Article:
The Brew Club is happy to have Mike Pellegrino, author of the new book Jersey Brew, The Story of Beer in New Jersey submit this excellent post regarding beer and beer laws in New Jersey.
Jersey Brew is a history of beer in New Jersey from the Colonial times to the present. (Yes there are mobsters) Jersey Brew, The Story of Beer in New Jersey
will be available in November, 2009, and can be pre-ordered at Amazon.com and BeerBooks.com now. You’ll also want to stick around for the upcoming interview with Mike about his book in the near future!!!
The beer story in New Jersey today is craft-brewing, but there is a clear bias against our State’s microbreweries. New Jersey’s laws place our five breweries at financial and marketing disadvantages as compared to our wineries. There is no legitimate basis for this bias, and the laws should be changed to even the playing field or perhaps even assist our local breweries.
Wineries are regulated under the same group of statutes, yet wine is treated more favorably. The simplest example of this disparity is the fees charged for licensing. As listed above, the licensing fee for an unlimited plenary brewer’s license is $10,625. A plenary license to produce unlimited wine under N.J.S.A. 33:1-10(2) (a) costs just $938. The license fee for even a restricted brew pub is more than that ($1,250 to $2,500).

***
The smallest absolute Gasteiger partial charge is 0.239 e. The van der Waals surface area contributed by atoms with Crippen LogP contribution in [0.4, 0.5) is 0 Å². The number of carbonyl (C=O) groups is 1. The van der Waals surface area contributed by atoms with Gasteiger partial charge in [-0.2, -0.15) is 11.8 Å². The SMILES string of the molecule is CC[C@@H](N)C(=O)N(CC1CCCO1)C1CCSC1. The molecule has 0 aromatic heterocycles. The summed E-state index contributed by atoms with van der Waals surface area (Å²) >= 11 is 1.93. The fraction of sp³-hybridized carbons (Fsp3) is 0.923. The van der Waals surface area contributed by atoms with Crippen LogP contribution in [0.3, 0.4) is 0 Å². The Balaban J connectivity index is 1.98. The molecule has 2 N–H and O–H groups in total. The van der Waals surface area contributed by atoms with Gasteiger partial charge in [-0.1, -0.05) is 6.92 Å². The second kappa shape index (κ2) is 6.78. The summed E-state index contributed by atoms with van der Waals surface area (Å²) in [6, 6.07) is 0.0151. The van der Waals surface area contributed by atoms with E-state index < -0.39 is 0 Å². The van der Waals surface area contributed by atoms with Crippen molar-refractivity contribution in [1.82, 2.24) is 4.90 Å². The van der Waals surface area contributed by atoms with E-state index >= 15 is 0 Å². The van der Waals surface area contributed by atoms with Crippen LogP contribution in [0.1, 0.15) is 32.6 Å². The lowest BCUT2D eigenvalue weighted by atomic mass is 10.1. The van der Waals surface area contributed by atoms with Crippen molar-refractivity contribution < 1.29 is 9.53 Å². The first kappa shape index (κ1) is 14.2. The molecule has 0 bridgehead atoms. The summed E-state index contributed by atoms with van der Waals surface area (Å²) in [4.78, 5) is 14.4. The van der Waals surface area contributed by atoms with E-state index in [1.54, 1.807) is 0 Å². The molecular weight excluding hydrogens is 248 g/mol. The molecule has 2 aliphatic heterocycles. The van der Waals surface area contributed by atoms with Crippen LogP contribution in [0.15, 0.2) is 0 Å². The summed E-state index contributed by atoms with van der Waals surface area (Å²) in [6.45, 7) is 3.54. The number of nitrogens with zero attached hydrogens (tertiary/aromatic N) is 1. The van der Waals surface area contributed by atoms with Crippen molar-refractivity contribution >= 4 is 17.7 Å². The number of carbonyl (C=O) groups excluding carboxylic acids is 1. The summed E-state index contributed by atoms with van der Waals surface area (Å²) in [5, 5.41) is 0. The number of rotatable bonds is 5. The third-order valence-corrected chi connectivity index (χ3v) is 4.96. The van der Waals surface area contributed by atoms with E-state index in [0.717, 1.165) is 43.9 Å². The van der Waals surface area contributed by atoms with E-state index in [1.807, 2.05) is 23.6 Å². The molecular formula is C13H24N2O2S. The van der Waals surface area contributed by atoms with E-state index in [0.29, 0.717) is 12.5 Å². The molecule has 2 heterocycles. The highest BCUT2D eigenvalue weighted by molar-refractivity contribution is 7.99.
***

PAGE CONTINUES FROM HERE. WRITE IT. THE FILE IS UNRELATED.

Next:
Another, more significant example of the bias against beer is the limitation on over-the-counter sales. Wineries are granted unlimited direct sales while breweries are limited by permit to just two-six packs per customer per day. This is a harmful limitation because wineries and microbreweries both offer tours as a marketing strategy. Wineries can generate significant revenue by selling cases of wine at the conclusion of its tours, while New Jersey’s craft brewers cannot. Why was this distinction created?
Perhaps the most harmful difference in treatment is the ban on free samples. New Jersey residents have been inundated with commercials for the mega-breweries like Bud, Coors and Heineken, so most people buy beer without considering smaller brands. The challenge for microbreweries is simply to get the public to try their beers. People who try the local beer generally will buy it again.
An effective marketing technique would be to offer small samples in liquor stores, the way wine-makers often do. For reasons unknown, however, New Jersey law prohibits breweries from offering free beer samples in liquor stores. N.J.S.A. 33:1-12 was amended in 2003 to specifically allow free consumer wine samplings in stores – but not beer.
So what do you think? Do New Jersey Legislators prefer wine over beer?